How Housing Associations can use AI and IoT to future-proof their business

OPINION / 14th May 2019

Housing Associations will be able to utilise emerging tech, such as AI and IoT, to work smarter, more efficiently and to future-proof their businesses.

Here we look at these two rapidly evolving technologies to see how they can be implemented within this sector.

AI

There’s a lot of hype around AI, and only the very advanced sectors are currently utilising its true capabilities effectively.

Yet, within the next five years, AI will become commonplace and will be integrated into most business processes.

As Housing Associations migrate their systems to the cloud, develop their own platforms and introduce online customer portals, as well as sophisticated back-end CRMs, they’ll have more mineable data at their fingertips than ever before.

AI feeds off data; the more it has, the more it is able to understand customer patterns. The more data AI can use, the more businesses can apply predictive analytics to identify hotspots / forecast previously unknown outcomes.

For example, Housing Associations will be able to create algorithms to identify tenants prone to rent arrears or those most likely to default on their payments, in the same way banks are doing right now.

Housing Associations that use AI will become more proactive with their customers, and enable them to support their most vulnerable customers in ways they’ve not been able to before.

IoT

It has been predicted that within the next year, 50 to 100 billion devices will be connected to the internet. The use of sensors, RFID tags and smart beacons will soon become the norm and will revolutionise how every industry is run.

Installing sensors in Housing Association properties will significantly reduce maintenance and repair costs. For example, sensors can alert maintenance teams if a pipe is going to burst before it does, or before it wears out completely.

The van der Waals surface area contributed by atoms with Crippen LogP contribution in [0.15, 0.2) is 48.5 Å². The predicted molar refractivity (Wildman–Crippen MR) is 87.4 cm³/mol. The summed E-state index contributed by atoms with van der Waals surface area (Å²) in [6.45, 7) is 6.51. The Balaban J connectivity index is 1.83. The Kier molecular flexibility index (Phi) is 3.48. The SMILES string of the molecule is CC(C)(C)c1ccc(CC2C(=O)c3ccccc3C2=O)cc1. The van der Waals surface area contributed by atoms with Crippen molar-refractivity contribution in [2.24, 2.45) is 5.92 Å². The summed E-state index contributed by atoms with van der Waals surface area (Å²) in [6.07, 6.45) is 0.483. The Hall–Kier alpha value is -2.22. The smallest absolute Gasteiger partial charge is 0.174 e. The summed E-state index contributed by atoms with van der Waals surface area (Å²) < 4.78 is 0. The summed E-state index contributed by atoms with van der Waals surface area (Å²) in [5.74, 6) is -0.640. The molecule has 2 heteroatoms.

This will put an end to costly routine maintenance checks. Workmen will only need to go out to see something / do something if it needs to be done.

Having sensors in properties will also generate a lot of data that can help Housing Associations plan for the future.

They will be able to use it to forecast how long certain items last, as well as how often colleagues have to do site visits, etc.

Housing Associations can learn from the smart neighbourhood project being carried out by Sidewalk Labs, an Alphabet Inc.’s (Google’s parent company) in Toronto.

Sidewalk Labs is installing smart sensors into a specific neighbourhood in order to record everything from walking routes, shared car use, building occupancy, sewage flow and temperature choice 24/7, with the goal of creating a convenient, safe and clean place to live.

The learnings from this project will be far-reaching, and Housing Associations will be able to benefit from the findings from this project.

ORM’s view

With increased focus and regulation around safety, IoT provides great opportunity for Housing Associations to monitor many aspects of their properties and estates, ultimately making them safer. AI provides the horse power to process and learn from massive amounts of data to help predict and forecast previously unknown outcomes.

Housing Associations can learn from other sectors who are already using IoT and AI.

Manufacturers for example, are using IoT to prevent delays, improve production performance, reduce equipment downtime, as well as manage inventory effectively.

Many financial services companies are now using AI-powered chatbots to handle routine interactions with customers. For example, last year NatWest introduced ‘Cora’, an in-branch AI personality, to help its customers with basic queries.

This summer ORM hosts the inaugural PITCH event – People Innovating to Change Housing. This is an immersive day of developers, designers and subject matter experts in housing coming together to collaborate on new digital initiatives for the sector. Register your interest by signing up for our introductory webinar on Thursday 16 May at 4pm.

Peter Patersen Peter Patersen Director, Client Engagement Peter Patersen